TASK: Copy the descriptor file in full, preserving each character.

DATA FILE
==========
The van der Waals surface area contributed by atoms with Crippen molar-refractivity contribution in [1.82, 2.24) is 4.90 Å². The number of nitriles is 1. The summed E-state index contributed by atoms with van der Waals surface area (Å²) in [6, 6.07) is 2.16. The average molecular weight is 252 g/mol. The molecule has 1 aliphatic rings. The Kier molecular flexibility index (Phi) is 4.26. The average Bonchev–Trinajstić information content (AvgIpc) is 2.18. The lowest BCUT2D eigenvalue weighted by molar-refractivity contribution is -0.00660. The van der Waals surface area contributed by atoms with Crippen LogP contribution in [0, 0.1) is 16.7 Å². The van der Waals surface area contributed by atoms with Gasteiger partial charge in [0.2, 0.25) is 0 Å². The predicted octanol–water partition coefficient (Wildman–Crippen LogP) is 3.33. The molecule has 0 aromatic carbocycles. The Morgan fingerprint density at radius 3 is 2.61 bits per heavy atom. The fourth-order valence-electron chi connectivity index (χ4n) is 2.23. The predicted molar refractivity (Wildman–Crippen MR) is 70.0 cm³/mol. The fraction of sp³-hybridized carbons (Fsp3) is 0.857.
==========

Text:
The van der Waals surface area contributed by atoms with Crippen molar-refractivity contribution in [1.82, 2.24) is 4.90 Å². The number of nitriles is 1. The summed E-state index contributed by atoms with van der Waals surface area (Å²) in [6, 6.07) is 2.16. The average molecular weight is 252 g/mol. The molecule has 1 aliphatic rings. The Kier molecular flexibility index (Phi) is 4.26. The average Bonchev–Trinajstić information content (AvgIpc) is 2.18. The lowest BCUT2D eigenvalue weighted by molar-refractivity contribution is -0.00660. The van der Waals surface area contributed by atoms with Crippen LogP contribution in [0, 0.1) is 16.7 Å². The van der Waals surface area contributed by atoms with Gasteiger partial charge in [0.2, 0.25) is 0 Å². The predicted octanol–water partition coefficient (Wildman–Crippen LogP) is 3.33. The molecule has 0 aromatic carbocycles. The Morgan fingerprint density at radius 3 is 2.61 bits per heavy atom. The fourth-order valence-electron chi connectivity index (χ4n) is 2.23. The predicted molar refractivity (Wildman–Crippen MR) is 70.0 cm³/mol. The fraction of sp³-hybridized carbons (Fsp3) is 0.857.